If your idea of the perfect budget holiday is a weekend spent wandering medieval streets, looking for lost treasure and wondering (thankfully) why that castle hasn’t been mowed down and replaced by a shopping plaza, then you’ll want to consider the Italian city of Siena on your bucket list. Siena is in the north of Italy in the region known as Tuscany – and it is south of some of the other more popular cities in Tuscany. It’s busy, but perhaps less so than the other parts of the region.
The cheapest way to get into Siena is by catching a low cost carrier into Bologna and then the bus ride into Siena. Ryanair and British Airways both fly into Bologna. Oddly enough, Siena has an airport, but currently it’s only for private passenger planes – not exactly a budget friendly holiday, eh?
So once you’re in town, what is there to do?
Part of Siena’s atmospheric backdrop is related to is historic culture. The city was once an archrival to nearby Florence, and the two city-states fought during the Middle Ages, trying to one-up each other, until finallly overtaken by Florence. So while there is a similar abundance of art and culture as in Florence, the city has its own unique vibe – and many artists who are not Tuscan, but Sienese.
The heart of Siena is car free, other than the occasional taxi or police car, which is a relief, as you can roam the streets pretty freely, and you’ll want to, to try to get the best shots of the wonderful medieval architecture.
The most photographed sights are the Piazza del Campo, a shell shaped square at the centre of the city where the horse race is held every year. For a great view, head up to the top of the Palazzo Pubblico, built to be Siena’s city hall and a landmark on the skyline. Don’t miss the Siena Duomo, a wonderful black and white cathedral – and the next door museum is well worth the extra admission fee for some of its priceless collection of artwork.
For more art, also be sure to pop into the Pinacoteca, which has several typical Sienese style works.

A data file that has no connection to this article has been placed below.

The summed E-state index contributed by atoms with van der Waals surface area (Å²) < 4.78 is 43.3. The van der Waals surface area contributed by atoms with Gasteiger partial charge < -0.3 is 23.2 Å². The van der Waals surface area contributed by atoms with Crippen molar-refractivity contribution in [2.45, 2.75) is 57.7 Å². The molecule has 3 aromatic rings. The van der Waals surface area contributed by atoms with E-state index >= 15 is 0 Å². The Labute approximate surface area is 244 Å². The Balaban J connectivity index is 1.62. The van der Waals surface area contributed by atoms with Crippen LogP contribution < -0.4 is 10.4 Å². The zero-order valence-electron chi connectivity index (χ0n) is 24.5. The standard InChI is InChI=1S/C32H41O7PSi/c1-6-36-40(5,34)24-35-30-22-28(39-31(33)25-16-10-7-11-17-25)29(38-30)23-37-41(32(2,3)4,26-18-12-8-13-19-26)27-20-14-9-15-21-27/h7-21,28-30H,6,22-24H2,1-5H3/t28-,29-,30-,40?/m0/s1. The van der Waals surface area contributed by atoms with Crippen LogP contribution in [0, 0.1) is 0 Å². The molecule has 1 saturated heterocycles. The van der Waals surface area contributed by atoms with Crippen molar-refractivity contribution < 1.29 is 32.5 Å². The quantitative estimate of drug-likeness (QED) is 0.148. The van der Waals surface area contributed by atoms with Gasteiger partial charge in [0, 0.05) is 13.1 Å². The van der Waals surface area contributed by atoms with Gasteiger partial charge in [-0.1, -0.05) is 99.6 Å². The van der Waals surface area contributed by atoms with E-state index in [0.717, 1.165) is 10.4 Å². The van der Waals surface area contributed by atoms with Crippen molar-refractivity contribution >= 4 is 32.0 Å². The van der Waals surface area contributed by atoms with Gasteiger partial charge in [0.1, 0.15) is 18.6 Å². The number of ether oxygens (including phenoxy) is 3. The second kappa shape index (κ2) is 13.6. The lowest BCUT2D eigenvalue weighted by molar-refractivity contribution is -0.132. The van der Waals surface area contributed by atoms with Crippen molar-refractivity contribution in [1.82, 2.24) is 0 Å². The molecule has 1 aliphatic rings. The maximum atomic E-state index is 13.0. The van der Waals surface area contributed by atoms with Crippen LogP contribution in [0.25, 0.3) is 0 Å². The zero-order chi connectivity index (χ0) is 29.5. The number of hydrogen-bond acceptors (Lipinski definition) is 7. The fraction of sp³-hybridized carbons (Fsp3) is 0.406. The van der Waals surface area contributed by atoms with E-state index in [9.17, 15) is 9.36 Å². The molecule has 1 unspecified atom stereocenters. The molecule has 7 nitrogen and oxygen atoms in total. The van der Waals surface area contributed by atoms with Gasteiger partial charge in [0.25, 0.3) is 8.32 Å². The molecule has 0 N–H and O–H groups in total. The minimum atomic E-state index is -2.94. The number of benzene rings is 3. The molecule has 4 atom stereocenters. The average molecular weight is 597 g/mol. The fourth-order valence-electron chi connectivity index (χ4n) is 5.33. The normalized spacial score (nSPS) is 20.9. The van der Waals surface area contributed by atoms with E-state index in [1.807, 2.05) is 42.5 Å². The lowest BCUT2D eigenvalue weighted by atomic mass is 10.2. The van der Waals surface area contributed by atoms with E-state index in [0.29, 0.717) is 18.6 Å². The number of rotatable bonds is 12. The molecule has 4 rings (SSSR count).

Siena has two huge events during the year – the largest one being the Palio Horse Race. The race has been running since the 11th century, so understandably has amassed a pretty huge crowd in the meantime. The race is between July 2nd and August 16th, so this is high season here, and while the races are in the evening, you’ll see various smaller events such as professionals and exhibits happening throughout the day before the race. It’s worth reading more about this legendary event on the official website, because really the horse race is just the peak of a series of events that have a long history steeped in legend, mythology, and a bit of spirituality as well.
Siena is also known for its summer jazz series, which typically runs late June into July, so it is definitely hopping in town when there’s a touch of overlap between the horse race and the jazz fest. What’s so nice about the jazz in Siena is the atmospheric location – if you like jazz, you’ll love it in an old medieval stadium. And if you’re new to the genre, what better place to get acquainted?
Posted : Wednesday, March 2nd, 2011 at 11:00
Andy Hayes is a travel journalist currently based in Seattle, Washington. When not soaking up the Pacific Northwest lifestyle or enjoying life on the road, he is spending time hanging out on his own travel lifestyle magazine, Sharing Travel Experiences.